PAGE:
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The national park (244 square kilometres) covers Thy’s western coastline by the North Sea. The characteristic and unspoiled dune heaths have been created by the sea, wind, salt and sand. Large plantations and some of Denmark’s cleanest lakes complete the picture of Denmark’s largest wilderness area. It is a perfect place for plants, birds, animals and humans who enjoy vast open spaces, high skies and lots of fresh air. Places that match the extent of the dune heath in Thy can only be found in few other places in Europe.

Nature experience

Everywhere you look, nature displays signs of the wind and the rough environment. You can enjoy an unforgettable nature experience by hiking between the leaning, crooked, wind-shaped trees or staying overnight in a shelter listening to the roar of the waves. The national park offers plenty of fresh air and no crowds. A vast number of hiking and biking trails are described and shown on maps available in the hiking folders of the Danish Nature Agency.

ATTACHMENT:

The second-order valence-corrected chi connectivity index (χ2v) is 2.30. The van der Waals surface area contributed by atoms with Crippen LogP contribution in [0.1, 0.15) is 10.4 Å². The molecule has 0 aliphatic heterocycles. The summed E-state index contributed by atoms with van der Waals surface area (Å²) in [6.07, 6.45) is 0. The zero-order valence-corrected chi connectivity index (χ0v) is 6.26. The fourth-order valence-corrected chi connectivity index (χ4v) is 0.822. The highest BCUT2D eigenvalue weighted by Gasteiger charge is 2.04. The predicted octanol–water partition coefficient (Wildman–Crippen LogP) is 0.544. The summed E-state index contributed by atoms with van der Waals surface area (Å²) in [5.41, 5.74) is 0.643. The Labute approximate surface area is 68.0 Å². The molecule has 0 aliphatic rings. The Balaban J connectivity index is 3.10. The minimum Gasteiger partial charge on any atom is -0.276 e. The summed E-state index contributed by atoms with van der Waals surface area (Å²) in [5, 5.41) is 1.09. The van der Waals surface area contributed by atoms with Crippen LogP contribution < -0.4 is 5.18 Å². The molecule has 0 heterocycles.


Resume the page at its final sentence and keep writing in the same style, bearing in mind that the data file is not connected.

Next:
Animals and plants

There are several lookout towers and points near the hiking trails that offer an opportunity to watch animals and birds, especially if you bring your binoculars. Thy National Park has got a large population of red deer and roe deer. You may also be lucky enough to hear and see cranes breeding in the open areas. The plantations are dominated by pine and spruce trees. Hardy plants that are able to live in the low-nutrient sand and wet hollows are growing in the dune heath, including crowberry, bog bilberry, heather and willow.

History of civilization

The powerful forces of nature have always been of great importance for the life of the people of Thy. During several time periods, sand drift has damaged cultivated areas and forced the inhabitants to move. Beach grass and trees were planted as protection against the sand, making up the national park’s large plantations today. Formerly, fishing was only done from the beach in small boats – at a high risk of loss of human lives. Therefore, it was a significant improvement when the lighthouse and lifeboat services were developed in the area during the 19th century. Lighthouses and sea marks were built, still towering over the landscape along the coast. Today, all trade fishing takes place from the modern port of Hanstholm. However, in the villages along the seashore, you can still meet anglers setting out in their boats to catch crabs or plaice.

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Protected Areas in Denmark

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